Earlier this week, Adobe made public the news that they had provided Google and Yahoo! with a tricky special version of the Flash Player, which in turn will allow them to dig inside the thousand of Flash enabled Web sites out there and crawl inside them in order to pull out more relevant information that what they previously could.
The world, though, has not changed that much from the day before the announcement, at least not as I write this down. Google has had access to the to the SWF composition for years now; only now they've been rumored to have paid Adobe a license fee to access the source code for the Flash Player in order to emulate real humans interacting with the content, or is that Ryan who is doing the work?
But then people has been asking, where does Microsoft stand today with Silverlight? As of what I know there hasn't been any comments (at least not public) on this topic.
Microsoft has .XAML and the .XAP extensions, the second been just a zip file renamed; which pretty much are open for anyone to consume, crawl and index; all this available to the world from day 1. XAML at its end is XML and it remains XML once deployed (different to MXML that gets pre-compiled to AS3 and later to binary format for it to be published); which could allow savvy developers to XLST the markup to XHTML, provide a site map as per normal practices and best part, one the content owner, will have the chance to decide what the bot gets to see and what remains invisible.
An approach similar to this was put into test by Ted Patrick about a year ago with its Flex Directory, he tried to make the content of the application SEO friendly, thus exposing it as an XML document with an associated XSLT that will then put a Flex presentation layer in front that will consume the data recursively (by making a call to itself) and thus rendering the contents to he user as a user friendly application. Problem was there was no deep-linking mechanism supported.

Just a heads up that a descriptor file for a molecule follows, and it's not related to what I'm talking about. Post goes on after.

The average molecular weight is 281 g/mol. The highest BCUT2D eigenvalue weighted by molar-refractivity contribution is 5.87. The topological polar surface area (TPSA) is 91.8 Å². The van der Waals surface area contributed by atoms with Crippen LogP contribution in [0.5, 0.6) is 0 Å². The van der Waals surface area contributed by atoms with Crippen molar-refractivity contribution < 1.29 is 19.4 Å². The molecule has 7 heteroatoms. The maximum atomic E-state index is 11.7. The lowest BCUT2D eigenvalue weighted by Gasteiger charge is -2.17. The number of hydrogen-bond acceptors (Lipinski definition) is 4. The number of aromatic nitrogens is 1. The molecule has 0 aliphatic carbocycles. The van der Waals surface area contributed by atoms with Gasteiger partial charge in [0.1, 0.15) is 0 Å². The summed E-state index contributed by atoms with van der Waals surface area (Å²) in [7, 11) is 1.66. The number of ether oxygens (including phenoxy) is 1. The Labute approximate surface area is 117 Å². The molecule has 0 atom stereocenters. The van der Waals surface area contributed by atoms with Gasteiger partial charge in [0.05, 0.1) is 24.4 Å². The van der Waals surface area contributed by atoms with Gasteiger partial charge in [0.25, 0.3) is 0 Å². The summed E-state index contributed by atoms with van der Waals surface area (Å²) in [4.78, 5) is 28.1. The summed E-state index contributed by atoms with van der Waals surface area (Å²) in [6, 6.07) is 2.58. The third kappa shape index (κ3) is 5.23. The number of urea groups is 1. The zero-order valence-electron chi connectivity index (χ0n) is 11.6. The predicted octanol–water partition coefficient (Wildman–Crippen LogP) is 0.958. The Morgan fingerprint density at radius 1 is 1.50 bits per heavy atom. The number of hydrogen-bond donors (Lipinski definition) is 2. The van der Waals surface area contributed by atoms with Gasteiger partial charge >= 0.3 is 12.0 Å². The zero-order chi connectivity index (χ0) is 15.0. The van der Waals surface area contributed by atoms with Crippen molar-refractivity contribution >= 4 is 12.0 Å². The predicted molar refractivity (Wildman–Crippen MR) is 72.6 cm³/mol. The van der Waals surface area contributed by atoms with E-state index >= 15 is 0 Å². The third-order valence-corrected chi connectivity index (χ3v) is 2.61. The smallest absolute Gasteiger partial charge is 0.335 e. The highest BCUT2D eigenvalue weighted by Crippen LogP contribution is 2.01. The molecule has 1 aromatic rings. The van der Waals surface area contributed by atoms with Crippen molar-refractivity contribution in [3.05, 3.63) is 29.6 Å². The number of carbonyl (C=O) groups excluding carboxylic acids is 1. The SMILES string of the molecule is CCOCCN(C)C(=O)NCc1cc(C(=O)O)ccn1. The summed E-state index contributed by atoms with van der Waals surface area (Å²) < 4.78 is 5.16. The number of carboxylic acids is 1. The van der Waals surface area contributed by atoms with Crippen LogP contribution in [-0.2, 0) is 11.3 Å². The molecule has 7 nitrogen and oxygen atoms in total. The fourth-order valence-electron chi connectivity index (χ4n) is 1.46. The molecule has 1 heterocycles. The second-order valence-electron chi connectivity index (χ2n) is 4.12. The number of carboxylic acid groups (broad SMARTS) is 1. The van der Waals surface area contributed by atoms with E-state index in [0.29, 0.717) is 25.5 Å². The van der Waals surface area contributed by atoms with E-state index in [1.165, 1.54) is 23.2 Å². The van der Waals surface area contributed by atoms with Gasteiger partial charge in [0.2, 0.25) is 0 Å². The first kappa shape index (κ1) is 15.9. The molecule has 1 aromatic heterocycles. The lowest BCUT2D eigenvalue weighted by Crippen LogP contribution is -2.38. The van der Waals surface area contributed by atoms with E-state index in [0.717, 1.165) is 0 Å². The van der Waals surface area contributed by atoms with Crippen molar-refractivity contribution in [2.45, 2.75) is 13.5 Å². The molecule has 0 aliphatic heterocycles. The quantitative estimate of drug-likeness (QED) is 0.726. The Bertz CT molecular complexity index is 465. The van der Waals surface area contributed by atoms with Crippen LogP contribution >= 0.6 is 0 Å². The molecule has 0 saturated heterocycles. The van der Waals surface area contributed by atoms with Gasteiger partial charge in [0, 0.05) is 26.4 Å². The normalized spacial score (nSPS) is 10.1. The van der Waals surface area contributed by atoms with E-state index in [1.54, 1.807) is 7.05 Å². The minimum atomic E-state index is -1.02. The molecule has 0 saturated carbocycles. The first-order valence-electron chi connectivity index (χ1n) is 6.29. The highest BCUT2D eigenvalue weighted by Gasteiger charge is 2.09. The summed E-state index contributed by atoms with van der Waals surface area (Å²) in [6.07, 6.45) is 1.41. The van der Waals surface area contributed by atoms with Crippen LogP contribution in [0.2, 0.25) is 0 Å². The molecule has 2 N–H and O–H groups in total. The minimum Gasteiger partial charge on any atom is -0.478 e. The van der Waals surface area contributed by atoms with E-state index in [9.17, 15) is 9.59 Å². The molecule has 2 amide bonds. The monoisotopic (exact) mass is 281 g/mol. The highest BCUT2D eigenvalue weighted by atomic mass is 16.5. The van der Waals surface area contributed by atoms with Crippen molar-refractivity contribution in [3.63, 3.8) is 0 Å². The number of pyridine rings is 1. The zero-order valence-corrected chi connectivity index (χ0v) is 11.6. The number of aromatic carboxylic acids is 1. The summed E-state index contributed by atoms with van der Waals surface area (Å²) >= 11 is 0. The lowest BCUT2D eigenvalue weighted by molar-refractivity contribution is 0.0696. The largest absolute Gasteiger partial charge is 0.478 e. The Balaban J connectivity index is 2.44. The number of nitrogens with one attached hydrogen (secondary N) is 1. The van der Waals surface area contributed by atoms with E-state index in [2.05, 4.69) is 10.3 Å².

As for deep linking, same principals apply here for both Adobe and Microsoft; you still need to figure out how your end users move in and out of the solution you’ve built. This still requires a RIA Architect to decide how this composition comes together. Google is unlikely to automate this for us, as in the end this is what the sales pitch during this week has been.
As I read somewhere in the Web, there is more to this than what has been covered. Here is how I see it:
The problem at hand still remains unsolved (so don't think on throwing that SWFObject nor the SWFAddress code away, just yet), all that happened really is Adobe took out some insurance to keep the .SWF extension relevant through the welcoming arms of Google and Yahoo!
As for Live Search? Adobe told The Register that they had talked to different teams at Microsoft to use the version of Flash Player with their Live Search service. No agreement has been reached, and negotiations are no longer active.
But just as Ryan says,
And making echo of Steven Hodson from Mashable!
Search is not - or should not be - about the companies. It should be about all the companies being able to provide the best results they can to anyone who wants to use any search engine they choose
Time is early in this game and lots of plays has to be undergone before we really see clearer into its results; the ball has been put on the move and it's for the rest of us to make the most of it.
As for the rest staying with the good old XHTML Web, you make want to give Aggiorno a try, as from where I see it's the only magic going on right now.
Have you got a Crystal Ball to see what's next?
Update: and when I thought I was the only one with this on me head, I found this posts laying around